Back in “the day” when William D. Morgan was intendant and then mayor of Georgetown, he led the way for much-needed progress for our small town and county.
Street lights and power, telephones, water and sewer service, oaks lining the streets and the jetties to protect the entrance to Winyah Bay were some of his accomplishments.
Now, a hundred years later, many people are asking: Does the City of Georgetown really need an electric department?
A recent story by reporter Scott Harper shows that the city charges its commercial electric customers some 40 to 50 percent more than Santee Cooper or Santee Electric Cooperative.
That is galling to many because all of the electricity is produced at the Winyah Generating Station outside the city.
Santee Cooper sells its electricity directly to some customers. It’s also the supplier for the electricity that is resold through Santee Electric Co-operative.
Why, many wonder, is it so necessary for the City of Georgetown to have its own, separate department?
In 1921 the city began operating its own electric system. The power plant was on or near what is today City Hall. There wasn’t any other choice back then, so it made plenty of sense for the city to serve its citizens and businesses.
When the city decided to build a new office for itself, it sold the power plant to Santee Cooper and built City Hall on North Fraser Street.
Today, the ArcelorMittal-Georgetown steel mill gets its power directly from Santee Cooper. International Paper produces its own electricity from its onsite power house.
The City of Georgetown paid about $8 million in 2008 for its electricity and sold it for about $12.6 million. There was about $2.5 million in “personal services” — payroll — and $2.6 million in “Other charges and services.”
After adding and subtracting these other revenue and expense items, there was a net operating income of $1.9 million. For the following budget year, City Council voted to transfer $1.4 million to the city’s general fund.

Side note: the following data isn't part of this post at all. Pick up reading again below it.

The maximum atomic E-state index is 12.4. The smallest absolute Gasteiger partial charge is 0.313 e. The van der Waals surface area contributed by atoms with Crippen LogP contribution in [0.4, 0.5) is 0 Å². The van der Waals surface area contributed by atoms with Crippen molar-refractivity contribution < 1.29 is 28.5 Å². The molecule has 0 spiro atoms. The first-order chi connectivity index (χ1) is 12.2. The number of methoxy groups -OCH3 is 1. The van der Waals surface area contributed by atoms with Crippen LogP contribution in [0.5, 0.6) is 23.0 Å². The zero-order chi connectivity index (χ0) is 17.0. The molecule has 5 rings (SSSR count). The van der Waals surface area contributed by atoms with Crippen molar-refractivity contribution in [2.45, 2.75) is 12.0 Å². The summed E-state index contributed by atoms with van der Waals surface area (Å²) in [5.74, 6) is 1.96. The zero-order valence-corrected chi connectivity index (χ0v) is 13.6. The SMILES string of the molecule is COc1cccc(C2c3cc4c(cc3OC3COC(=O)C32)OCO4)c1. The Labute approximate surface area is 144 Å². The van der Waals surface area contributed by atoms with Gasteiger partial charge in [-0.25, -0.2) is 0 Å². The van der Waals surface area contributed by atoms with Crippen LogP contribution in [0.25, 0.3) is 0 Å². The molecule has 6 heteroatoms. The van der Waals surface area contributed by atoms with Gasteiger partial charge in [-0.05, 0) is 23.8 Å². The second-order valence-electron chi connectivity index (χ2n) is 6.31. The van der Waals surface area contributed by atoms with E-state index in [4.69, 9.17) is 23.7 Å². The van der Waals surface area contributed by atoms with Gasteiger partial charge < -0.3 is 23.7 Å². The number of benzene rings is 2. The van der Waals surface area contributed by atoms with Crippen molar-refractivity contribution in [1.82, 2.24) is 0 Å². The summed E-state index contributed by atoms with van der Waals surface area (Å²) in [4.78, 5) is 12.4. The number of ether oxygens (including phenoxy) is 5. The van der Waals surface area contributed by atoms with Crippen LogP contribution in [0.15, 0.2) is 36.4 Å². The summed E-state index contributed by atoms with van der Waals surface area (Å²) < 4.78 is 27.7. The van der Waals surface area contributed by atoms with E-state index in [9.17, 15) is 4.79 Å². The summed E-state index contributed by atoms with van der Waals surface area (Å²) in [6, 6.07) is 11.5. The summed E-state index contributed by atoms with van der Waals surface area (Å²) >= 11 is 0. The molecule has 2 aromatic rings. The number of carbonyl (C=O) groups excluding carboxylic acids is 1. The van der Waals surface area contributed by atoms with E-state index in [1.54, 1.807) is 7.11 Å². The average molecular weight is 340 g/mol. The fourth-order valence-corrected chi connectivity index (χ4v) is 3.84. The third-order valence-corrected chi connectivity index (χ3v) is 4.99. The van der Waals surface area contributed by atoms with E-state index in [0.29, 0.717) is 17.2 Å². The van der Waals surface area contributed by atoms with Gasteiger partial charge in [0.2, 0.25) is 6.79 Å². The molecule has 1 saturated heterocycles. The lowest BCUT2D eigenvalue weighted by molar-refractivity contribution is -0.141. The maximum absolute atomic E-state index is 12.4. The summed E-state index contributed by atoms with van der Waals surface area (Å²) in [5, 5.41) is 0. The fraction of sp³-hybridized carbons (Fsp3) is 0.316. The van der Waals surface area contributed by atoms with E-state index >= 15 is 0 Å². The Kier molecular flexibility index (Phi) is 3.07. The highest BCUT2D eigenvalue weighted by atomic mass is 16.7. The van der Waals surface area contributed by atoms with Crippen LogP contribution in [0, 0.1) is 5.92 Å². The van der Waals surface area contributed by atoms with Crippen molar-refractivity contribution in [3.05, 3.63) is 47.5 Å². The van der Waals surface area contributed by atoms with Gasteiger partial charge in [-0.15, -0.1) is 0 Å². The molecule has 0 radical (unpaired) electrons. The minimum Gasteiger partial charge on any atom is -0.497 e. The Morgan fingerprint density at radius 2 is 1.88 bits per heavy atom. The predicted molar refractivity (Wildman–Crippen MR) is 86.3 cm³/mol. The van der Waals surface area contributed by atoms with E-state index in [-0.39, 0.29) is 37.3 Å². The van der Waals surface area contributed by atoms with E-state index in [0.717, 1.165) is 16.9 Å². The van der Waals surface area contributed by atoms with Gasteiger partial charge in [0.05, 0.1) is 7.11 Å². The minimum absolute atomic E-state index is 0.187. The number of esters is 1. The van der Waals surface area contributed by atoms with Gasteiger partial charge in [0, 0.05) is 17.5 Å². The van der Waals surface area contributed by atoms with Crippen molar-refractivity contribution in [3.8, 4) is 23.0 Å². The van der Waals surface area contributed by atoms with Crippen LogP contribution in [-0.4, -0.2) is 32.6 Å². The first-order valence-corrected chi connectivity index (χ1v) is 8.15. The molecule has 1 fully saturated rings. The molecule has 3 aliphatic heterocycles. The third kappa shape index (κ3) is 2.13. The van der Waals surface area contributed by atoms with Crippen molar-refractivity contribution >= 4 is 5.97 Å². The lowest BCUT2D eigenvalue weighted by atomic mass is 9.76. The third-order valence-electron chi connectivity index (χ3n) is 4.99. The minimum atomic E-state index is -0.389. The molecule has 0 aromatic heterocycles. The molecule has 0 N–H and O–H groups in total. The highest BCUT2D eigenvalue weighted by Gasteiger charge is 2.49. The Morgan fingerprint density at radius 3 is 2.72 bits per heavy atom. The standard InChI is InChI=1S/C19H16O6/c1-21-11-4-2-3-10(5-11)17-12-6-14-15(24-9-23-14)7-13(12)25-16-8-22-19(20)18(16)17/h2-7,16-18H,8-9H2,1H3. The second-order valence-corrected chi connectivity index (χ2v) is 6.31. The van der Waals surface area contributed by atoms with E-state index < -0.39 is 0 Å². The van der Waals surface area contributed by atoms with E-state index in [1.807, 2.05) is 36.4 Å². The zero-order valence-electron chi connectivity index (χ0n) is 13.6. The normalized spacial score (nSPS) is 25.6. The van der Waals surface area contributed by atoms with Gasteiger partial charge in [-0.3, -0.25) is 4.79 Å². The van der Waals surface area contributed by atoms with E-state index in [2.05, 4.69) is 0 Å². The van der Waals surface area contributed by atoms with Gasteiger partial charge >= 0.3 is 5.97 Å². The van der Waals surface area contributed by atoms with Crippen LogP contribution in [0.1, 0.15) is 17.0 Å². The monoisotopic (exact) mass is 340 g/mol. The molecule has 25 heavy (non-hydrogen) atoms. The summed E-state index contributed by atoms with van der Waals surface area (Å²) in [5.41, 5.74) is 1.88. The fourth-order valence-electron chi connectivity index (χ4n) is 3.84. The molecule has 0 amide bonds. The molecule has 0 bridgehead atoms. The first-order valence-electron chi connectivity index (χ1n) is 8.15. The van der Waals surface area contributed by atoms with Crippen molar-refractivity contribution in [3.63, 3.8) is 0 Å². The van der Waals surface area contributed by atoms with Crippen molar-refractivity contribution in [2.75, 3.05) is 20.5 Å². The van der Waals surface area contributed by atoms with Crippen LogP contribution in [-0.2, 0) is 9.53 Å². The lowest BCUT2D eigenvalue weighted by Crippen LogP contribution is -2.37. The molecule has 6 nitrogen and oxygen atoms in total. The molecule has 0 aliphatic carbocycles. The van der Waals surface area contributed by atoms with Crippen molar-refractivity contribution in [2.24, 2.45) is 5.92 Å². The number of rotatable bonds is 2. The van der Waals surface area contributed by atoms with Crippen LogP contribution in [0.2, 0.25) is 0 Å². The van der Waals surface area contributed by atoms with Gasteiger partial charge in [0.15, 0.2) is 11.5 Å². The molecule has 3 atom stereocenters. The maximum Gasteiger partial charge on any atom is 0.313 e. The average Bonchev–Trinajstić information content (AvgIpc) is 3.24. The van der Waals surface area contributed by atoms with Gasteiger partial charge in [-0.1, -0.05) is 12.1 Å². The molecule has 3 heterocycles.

And that’s been a regular practice, charging more for electricity than the city pays, employing people in its own electric department, and then putting excess money — “fund balance” — into the overall city budget.
That’s a convenient way to avoid levying a higher tax on individuals and on businesses.
But is it right?
The practice is somewhat like buying a washing machine for $700 in one store and not going to another store with the same make and model where the washing machine costs $500. Most folks would want to save that $200 difference and spend it where they want, rather than in the higher-priced store.
For businesses in the city, if they just use electric lights and heat, the difference might not be significant.
But for businesses that use electricity for cooking or manufacturing or service work, the differences can be huge.
A former restaurant manager of a recently-closed store said his particular business had one of the highest electric bills of about 100 such restaurants in the state of South Carolina.
The costs don’t just affect the bottom line for the business. They also affect the bottom line for the customer. If your business electric bill is $5,000 a month inside the city, and your competitor in the county pays $3,500, you will have to raise your prices to cover the extra $1,500 cost of doing business. That monthly difference jacks costs up by $18,000 a year.
To give the city its due, it has conducted its own study and is planning to lower its electric rates for businesses, ranging from 1.21 percent to 15.3 percent.
But, many wonder, is that too little, too late?
Is it instead the time to close down the electric department?
Chances are, the folks who work for the city’s electric department could find comparable work for Santee Cooper or Santee Electric Co-op — and taxpayers and ratepayers would save money in the bargain.
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